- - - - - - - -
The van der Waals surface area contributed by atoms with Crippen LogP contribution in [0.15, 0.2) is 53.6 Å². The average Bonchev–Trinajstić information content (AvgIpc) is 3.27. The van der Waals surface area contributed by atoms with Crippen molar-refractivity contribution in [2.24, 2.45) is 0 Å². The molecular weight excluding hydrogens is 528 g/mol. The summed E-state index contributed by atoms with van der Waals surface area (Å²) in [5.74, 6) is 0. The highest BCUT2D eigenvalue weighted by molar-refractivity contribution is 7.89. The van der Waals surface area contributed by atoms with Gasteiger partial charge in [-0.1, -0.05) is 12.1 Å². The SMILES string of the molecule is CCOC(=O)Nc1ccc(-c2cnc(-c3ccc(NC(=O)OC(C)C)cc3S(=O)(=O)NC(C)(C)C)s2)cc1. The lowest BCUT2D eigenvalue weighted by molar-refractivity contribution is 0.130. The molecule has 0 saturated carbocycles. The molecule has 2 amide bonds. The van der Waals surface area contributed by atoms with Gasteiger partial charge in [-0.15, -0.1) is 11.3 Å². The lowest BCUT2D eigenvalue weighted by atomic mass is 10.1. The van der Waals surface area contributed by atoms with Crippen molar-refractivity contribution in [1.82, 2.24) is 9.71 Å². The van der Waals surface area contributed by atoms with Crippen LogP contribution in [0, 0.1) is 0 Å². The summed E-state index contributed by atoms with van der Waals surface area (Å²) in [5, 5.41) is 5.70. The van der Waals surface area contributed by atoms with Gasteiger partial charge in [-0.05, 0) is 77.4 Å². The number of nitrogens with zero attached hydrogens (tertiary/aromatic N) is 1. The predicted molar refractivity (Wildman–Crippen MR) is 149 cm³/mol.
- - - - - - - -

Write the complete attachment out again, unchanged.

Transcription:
The van der Waals surface area contributed by atoms with Crippen LogP contribution in [0.15, 0.2) is 53.6 Å². The average Bonchev–Trinajstić information content (AvgIpc) is 3.27. The van der Waals surface area contributed by atoms with Crippen molar-refractivity contribution in [2.24, 2.45) is 0 Å². The molecular weight excluding hydrogens is 528 g/mol. The summed E-state index contributed by atoms with van der Waals surface area (Å²) in [5.74, 6) is 0. The highest BCUT2D eigenvalue weighted by molar-refractivity contribution is 7.89. The van der Waals surface area contributed by atoms with Gasteiger partial charge in [-0.1, -0.05) is 12.1 Å². The SMILES string of the molecule is CCOC(=O)Nc1ccc(-c2cnc(-c3ccc(NC(=O)OC(C)C)cc3S(=O)(=O)NC(C)(C)C)s2)cc1. The lowest BCUT2D eigenvalue weighted by molar-refractivity contribution is 0.130. The molecule has 0 saturated carbocycles. The molecule has 2 amide bonds. The van der Waals surface area contributed by atoms with Gasteiger partial charge in [-0.15, -0.1) is 11.3 Å². The lowest BCUT2D eigenvalue weighted by atomic mass is 10.1. The van der Waals surface area contributed by atoms with Crippen molar-refractivity contribution in [1.82, 2.24) is 9.71 Å². The van der Waals surface area contributed by atoms with Crippen LogP contribution in [0, 0.1) is 0 Å². The summed E-state index contributed by atoms with van der Waals surface area (Å²) in [5, 5.41) is 5.70. The van der Waals surface area contributed by atoms with Gasteiger partial charge in [-0.05, 0) is 77.4 Å². The number of nitrogens with zero attached hydrogens (tertiary/aromatic N) is 1. The predicted molar refractivity (Wildman–Crippen MR) is 149 cm³/mol.